In March, a watchdog report revealed that some 2,000 Metropolitan Police warrant cards were unaccounted for.
During a performance and accountability meeting on Friday (April 22), Police & Crime Commissioner Katy Bourne asked Deputy Chief Constable Julia Chapman what the situation was in Sussex.
The issue of warrant cards has been heavily discussed since the murder of Sarah Everard, whose killer used his card to lure her into a car.
Mrs Bourne said: “I think the concern from the public’s point of view is about having a warrant card that you can show and the member of the public is not going to know if you’ve retired or moved or left or whatever.” While Ms Chapman did not know how many Sussex warrant cards were currently unaccounted for, she assured Mrs Bourne that a review of the recovery process was under way.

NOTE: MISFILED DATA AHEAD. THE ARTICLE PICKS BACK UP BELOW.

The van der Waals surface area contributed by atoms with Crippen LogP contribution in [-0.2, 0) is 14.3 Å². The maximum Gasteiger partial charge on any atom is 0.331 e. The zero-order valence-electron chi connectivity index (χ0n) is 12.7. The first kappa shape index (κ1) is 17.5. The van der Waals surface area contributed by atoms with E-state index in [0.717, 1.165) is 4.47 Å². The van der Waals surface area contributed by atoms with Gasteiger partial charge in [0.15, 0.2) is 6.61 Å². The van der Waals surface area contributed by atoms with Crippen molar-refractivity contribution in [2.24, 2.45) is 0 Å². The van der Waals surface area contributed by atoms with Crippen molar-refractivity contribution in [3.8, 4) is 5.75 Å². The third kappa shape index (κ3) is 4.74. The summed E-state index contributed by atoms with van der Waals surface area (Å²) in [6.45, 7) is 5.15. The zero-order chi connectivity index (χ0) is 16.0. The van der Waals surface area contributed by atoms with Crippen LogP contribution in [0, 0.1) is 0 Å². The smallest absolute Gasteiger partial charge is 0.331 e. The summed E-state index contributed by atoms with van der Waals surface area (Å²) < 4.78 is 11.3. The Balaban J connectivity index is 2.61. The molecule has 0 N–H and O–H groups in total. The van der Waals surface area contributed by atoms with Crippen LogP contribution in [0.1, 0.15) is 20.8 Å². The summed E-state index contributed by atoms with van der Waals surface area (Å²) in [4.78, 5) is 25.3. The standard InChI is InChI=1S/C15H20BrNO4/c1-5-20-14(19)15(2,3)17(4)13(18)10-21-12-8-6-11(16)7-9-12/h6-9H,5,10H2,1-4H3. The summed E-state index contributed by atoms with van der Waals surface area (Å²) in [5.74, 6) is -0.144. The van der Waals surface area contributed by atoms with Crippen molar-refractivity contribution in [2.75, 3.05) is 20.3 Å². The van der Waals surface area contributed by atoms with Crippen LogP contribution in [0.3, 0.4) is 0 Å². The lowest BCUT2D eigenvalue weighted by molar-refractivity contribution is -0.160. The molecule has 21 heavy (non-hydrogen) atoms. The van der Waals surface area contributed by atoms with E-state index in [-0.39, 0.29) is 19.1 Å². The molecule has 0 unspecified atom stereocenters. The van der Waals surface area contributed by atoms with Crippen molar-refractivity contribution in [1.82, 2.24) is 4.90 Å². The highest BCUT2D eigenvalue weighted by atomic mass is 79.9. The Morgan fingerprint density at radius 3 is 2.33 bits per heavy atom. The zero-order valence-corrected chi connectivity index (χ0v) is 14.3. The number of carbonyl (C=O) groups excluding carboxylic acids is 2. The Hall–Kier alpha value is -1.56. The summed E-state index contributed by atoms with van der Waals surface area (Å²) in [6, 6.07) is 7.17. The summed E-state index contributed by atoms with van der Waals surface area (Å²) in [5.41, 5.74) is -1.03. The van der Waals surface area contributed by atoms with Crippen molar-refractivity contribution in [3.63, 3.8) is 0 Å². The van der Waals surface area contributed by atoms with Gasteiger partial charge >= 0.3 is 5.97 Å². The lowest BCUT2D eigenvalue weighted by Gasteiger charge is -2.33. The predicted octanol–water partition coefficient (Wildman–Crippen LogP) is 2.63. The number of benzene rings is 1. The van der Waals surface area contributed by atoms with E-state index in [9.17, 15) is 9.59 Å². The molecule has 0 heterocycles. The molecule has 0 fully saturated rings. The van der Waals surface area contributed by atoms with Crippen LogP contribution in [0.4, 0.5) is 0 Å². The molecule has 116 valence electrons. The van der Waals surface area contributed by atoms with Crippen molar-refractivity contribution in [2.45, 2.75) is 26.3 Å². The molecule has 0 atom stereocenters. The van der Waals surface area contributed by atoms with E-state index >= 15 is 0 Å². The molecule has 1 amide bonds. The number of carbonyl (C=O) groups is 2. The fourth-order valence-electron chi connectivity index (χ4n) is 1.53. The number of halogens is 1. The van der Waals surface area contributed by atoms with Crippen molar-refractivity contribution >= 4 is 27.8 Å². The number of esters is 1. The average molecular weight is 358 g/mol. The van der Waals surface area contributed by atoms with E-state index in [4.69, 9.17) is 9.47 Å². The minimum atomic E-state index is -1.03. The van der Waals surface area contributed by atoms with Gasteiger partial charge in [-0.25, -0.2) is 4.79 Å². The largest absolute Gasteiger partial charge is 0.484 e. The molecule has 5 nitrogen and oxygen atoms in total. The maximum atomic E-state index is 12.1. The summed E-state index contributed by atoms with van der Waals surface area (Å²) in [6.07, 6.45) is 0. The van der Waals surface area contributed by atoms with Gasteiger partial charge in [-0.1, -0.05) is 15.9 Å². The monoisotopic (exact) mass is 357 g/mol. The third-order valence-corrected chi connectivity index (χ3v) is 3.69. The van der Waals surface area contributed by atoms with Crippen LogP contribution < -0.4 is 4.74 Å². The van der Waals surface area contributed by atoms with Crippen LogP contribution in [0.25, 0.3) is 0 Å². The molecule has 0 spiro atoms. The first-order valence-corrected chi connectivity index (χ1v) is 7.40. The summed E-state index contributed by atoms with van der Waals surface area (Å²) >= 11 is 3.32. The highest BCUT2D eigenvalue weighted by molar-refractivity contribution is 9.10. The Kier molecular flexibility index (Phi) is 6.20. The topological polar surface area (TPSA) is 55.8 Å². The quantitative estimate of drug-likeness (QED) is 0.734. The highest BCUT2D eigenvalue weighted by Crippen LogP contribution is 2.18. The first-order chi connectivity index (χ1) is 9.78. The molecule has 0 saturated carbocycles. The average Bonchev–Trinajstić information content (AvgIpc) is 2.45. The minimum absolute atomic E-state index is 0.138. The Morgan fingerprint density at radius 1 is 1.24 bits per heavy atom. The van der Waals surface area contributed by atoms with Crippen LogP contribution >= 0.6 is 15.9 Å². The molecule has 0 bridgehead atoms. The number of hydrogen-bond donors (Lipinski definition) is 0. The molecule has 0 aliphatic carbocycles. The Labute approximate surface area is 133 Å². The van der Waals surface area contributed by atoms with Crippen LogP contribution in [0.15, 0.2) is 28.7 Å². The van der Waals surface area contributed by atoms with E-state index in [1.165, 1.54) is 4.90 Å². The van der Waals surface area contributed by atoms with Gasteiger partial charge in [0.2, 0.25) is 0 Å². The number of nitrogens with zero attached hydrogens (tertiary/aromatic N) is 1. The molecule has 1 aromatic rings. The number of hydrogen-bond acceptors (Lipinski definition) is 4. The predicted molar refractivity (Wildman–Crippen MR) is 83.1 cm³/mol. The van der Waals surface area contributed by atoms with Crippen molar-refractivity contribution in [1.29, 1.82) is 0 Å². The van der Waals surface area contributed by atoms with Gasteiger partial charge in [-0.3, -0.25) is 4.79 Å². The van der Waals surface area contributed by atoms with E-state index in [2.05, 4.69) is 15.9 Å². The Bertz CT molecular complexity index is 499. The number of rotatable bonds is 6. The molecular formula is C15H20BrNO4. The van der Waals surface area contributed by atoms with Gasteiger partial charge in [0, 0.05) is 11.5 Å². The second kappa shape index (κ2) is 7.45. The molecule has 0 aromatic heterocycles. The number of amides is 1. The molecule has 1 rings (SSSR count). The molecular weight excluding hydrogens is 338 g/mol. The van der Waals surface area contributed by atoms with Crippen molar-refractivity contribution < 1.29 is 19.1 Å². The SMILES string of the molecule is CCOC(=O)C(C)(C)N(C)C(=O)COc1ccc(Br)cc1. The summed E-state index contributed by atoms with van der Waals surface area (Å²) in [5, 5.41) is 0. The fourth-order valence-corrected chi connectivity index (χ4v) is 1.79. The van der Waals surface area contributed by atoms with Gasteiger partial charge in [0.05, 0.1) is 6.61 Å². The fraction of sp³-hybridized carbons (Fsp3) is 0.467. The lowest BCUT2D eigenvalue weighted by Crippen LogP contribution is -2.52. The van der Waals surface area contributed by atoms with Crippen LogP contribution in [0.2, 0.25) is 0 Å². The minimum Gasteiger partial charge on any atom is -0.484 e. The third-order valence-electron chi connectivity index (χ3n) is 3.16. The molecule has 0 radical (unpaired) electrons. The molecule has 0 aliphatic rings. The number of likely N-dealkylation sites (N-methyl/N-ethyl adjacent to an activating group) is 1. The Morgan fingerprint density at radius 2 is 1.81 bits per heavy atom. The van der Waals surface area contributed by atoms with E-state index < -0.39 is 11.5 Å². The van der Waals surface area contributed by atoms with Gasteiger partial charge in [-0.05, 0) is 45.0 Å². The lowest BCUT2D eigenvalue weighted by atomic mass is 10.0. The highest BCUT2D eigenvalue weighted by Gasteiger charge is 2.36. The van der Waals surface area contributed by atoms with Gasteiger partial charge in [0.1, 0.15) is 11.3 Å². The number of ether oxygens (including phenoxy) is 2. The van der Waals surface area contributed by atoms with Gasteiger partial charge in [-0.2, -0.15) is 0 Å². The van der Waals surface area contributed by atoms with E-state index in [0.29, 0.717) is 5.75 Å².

She said: “We’re confident in our systems but as always we want to test them – we want to do the audit – to make sure that they’re as robust as they can be.”She acknowledged that there could be a ‘slight delay’ between a former officer’s line manager receiving the card and passing it on to the relevant department.But she told the meeting that once an officer had left the force, their card was deactivated so that it could no longer be used to access any police buildings.
She added: “As with anything, the policy is good but we need to check that it’s actually being carried out in the way that it should be.”
An update on the review is scheduled to be shared at the next meeting on May 20.